Peter Cookson (May 8, 1913 – January 6, 1990) was an American stage and film actor of the 1940s and 1950s. He was known for his collaborations with his wife, Beatrice Straight, an actress and member of the Whitney family.
Cookson was born on May 8, 1913 on a houseboat on the Willamette River in Milwaukie, Oregon to Gerald Cookson, a career British Army officer, and Helen Willis, a nurse. Cookson attended the Pasadena Playhouse on a scholarship.
Cookson appeared in the play The Heiress on Broadway in 1947, where he met his wife to-be, Beatrice Straight. He was also a producer and produced the play The Innocents on Broadway in 1950, starring his wife. Cookson’s most famous stage role was of the love struck judge in Cole Porter’s 1953 musical Can Can in which he introduced the song “It’s All Right With Me.” “In interviews at the time, he said he was astonished at being given the part, as he had not sung for an audience since high school.”
Cookson starred in several feature films during the 1940s, including G. I. Honeymoon (1945) and Fear, before moving exclusively to television during the following decade.
He was a founding member of The Actors Studio, as was his second wife Beatrice Straight.
In 1937, Peter married Maureen Gray. Before their divorce in 1948, they had:
Peter and Maureen separated in Spring 1947. They attempted a reconciliation in the Summer of 1947, renting a house in Denver. At that time, Cookson had an affair with actress Patricia Neal. His wife found out and left him.
In 1948, while starring in the Broadway production of The Heiress, an adaptation of Henry James’s Washington Square, Cookson met Beatrice Straight (1914–2001), who he was acting opposite. Straight was the daughter of Dorothy Payne Whitney (1887–1968), of the Whitney family, and Willard Dickerman Straight (1880–1918), an investment banker and diplomat. Straight’s step-father was Leonard Knight Elmhirst (1893–1974). Cookson and Straight married in 1949, and had two children:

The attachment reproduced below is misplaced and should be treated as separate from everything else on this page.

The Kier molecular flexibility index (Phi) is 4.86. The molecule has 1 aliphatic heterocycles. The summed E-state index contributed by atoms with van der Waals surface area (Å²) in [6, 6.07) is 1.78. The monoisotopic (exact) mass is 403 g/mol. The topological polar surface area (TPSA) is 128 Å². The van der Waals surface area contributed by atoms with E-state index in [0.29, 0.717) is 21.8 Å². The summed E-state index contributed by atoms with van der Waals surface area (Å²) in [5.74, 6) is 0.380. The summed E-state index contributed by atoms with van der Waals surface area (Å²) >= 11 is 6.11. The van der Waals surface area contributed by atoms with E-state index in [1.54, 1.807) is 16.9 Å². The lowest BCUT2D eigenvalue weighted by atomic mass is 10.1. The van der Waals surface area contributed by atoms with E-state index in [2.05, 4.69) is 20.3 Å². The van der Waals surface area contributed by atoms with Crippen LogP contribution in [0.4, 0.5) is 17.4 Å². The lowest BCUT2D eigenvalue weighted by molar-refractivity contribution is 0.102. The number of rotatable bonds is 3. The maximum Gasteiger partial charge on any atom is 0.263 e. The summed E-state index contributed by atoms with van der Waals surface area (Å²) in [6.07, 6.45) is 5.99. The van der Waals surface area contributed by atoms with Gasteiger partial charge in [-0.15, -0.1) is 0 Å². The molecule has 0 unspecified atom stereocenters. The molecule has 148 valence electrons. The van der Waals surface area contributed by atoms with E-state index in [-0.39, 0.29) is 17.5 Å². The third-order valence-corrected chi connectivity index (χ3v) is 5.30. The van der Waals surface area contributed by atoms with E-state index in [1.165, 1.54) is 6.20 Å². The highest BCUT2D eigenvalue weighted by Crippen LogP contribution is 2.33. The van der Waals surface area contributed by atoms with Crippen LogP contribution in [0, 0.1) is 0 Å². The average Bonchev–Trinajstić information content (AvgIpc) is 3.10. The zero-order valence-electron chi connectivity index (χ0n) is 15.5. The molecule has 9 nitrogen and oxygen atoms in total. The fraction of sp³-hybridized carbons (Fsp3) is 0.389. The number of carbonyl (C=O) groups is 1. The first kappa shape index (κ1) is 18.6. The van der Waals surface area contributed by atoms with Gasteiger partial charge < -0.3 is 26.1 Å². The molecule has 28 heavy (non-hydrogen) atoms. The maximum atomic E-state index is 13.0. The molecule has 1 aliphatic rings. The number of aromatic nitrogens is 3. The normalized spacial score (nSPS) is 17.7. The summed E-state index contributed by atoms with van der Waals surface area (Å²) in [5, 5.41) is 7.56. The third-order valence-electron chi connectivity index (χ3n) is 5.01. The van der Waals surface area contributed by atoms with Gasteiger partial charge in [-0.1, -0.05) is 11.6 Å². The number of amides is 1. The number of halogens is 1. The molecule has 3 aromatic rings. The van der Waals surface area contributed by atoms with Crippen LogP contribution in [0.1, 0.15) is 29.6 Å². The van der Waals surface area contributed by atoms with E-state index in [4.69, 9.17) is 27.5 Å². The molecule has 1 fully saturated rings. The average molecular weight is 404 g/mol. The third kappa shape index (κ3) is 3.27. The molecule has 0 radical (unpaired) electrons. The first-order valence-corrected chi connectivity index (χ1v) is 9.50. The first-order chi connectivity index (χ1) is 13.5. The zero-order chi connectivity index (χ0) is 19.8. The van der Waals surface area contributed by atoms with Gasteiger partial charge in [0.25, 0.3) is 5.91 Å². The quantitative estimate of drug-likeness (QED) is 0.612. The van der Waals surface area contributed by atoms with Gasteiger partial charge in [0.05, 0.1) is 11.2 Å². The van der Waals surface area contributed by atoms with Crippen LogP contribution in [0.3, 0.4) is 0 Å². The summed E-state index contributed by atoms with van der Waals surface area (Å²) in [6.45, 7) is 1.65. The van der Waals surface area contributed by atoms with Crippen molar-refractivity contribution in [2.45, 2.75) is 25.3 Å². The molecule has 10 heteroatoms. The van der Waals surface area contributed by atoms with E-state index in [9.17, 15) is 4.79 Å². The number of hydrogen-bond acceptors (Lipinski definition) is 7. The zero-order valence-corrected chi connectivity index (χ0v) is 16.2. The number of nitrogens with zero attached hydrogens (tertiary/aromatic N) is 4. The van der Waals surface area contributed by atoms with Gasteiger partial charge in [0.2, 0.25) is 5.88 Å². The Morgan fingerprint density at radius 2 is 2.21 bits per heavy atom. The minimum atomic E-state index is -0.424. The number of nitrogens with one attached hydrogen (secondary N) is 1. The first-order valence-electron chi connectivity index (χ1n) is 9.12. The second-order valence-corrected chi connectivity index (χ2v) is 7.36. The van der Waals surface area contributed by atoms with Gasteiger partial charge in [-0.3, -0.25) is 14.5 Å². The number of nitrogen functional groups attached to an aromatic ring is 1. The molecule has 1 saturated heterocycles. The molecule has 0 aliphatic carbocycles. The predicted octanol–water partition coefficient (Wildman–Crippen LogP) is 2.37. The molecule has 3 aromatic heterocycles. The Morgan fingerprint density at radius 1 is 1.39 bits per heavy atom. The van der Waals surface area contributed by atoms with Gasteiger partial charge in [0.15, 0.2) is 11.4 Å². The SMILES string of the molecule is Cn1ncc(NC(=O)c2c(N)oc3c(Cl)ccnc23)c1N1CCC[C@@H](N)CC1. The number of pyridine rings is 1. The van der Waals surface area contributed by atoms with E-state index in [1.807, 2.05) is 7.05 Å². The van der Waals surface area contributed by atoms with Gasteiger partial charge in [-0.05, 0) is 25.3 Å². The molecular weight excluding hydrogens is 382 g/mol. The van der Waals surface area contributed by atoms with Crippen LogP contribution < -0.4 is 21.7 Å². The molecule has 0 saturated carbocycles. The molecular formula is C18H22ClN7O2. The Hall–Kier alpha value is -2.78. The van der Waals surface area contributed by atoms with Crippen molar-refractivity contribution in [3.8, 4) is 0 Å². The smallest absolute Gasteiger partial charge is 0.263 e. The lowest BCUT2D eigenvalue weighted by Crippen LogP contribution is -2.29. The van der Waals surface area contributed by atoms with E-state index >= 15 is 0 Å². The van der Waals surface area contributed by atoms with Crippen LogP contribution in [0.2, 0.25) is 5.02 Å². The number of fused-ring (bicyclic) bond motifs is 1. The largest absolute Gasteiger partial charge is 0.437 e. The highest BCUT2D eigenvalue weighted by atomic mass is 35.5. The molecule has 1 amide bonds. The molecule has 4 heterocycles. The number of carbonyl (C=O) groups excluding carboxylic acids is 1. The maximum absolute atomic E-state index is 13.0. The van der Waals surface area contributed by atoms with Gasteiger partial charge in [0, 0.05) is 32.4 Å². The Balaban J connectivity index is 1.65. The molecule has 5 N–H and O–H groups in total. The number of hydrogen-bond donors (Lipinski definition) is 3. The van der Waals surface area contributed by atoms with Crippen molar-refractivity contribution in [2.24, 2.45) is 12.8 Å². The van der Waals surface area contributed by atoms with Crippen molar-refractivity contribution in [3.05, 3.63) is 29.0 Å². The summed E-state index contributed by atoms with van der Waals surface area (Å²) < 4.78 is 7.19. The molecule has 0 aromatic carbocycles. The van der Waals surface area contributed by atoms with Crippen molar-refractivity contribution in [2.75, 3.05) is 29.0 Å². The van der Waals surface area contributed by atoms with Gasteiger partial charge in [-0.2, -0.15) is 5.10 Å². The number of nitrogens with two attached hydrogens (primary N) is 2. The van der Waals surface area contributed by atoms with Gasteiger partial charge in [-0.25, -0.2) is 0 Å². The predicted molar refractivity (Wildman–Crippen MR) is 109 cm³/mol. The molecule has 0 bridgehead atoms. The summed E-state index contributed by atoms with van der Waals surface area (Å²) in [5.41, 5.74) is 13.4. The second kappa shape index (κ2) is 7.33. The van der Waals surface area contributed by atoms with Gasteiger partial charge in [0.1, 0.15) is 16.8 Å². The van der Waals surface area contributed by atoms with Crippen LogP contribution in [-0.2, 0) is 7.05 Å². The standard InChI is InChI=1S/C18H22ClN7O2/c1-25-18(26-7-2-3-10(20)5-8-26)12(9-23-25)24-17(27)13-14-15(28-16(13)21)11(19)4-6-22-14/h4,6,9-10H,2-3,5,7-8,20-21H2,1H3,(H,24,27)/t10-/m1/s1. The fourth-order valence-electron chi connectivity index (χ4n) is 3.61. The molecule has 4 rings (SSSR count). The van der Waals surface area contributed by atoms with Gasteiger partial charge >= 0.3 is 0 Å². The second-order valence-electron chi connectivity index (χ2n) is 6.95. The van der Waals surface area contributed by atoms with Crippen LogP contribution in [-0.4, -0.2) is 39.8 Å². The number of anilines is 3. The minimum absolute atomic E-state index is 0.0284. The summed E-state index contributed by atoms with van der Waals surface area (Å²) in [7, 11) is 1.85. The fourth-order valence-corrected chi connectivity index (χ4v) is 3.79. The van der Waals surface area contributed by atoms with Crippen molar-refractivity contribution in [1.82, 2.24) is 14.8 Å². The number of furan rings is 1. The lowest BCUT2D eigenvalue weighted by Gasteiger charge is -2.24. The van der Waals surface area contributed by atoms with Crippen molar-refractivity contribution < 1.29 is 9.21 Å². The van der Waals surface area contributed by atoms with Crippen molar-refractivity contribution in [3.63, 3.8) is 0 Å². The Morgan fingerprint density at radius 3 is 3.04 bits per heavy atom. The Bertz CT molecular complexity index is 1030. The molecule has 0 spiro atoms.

Cookson died in 1990 of bone cancer at his home in Southfield, Massachusetts. Beatrice died in 2001 from pneumonia in Northridge, Los Angeles at the age of eighty-six.
Filmography and credits
|A Guy Named Joe||Film||1943||Sgt. Hanson (uncredited)|
|Detective Kitty O’Day||Film||1944||Johnny Jones|
|The Girl Who Dared||Film||1944||Rufus Blair|
|Shadow of Suspicion||Film||1944||Jimmy Dale|
|Adventures of Kitty O’Day||Film||1945||Johnny Jones|
|G.I. Honeymoon||Film||1945||Lt. Robert ‘Bob” Gordon|
|Behind City Lights||Film||1945||Lance Marlow|
|The Scarlet Horseman||Film||1946||Kirk Norris|
|Strange Conquest||Film||1946||William Sommers|
|Don’t Gamble with Strangers||Film||1946||Bob Randall|
|Message for Margaret||Theatre||1947||Robert Chalcot||Theatre World Award (winner)|
|The Heiress||Theatre||1947-48||Morris Townsend|
|The Philco-Goodyear Television Playhouse||Television||1949|
|Robert Montgomery Presents||Television||1950||Maxim de Winter|
|The Innocents||Theatre||1950||Producer (ft. Beatrice Straight)|
|The Billy Rose Show||Television||1951|
|The Little Blue Light||Theatre||1950||Ellis||Producer|
|Broadway Television Theatre||Television||1952||Nathaniel Dunham|
|Seagulls Over Sorrento||Theatre||1952||Producer|
|Suspense||Television||1952-54||Maj. de Spain / Jack Trent|
|Can-Can||Theatre||1953-5||Judge Aristide Forestier|
|Studio One in Hollywood||Television||1954|
|Appointment with Adventure||Television||1955||Jamison Wyatt|
|The Millionaire||Television||1957||Alan Bruce|
|Telephone Time||Television||1957||Paul Wallace|
|Armstrong Circle Theatre||Television||1955-57|
|The United States Steel Hour||Television||1957|
|Four Winds||Theatre||1957||Garrett Scott|
|The DuPont Show of the Month||Television||1958|
|Kraft Theatre||Television||1952-58||Bruis / Mr. Knightley|
|The Investigator||Television||1958||A Debonair Bachelor|
|The Right Honourable Gentleman||Theatre||1965-66||Producer, Tony Award for Best Play (Nominee)|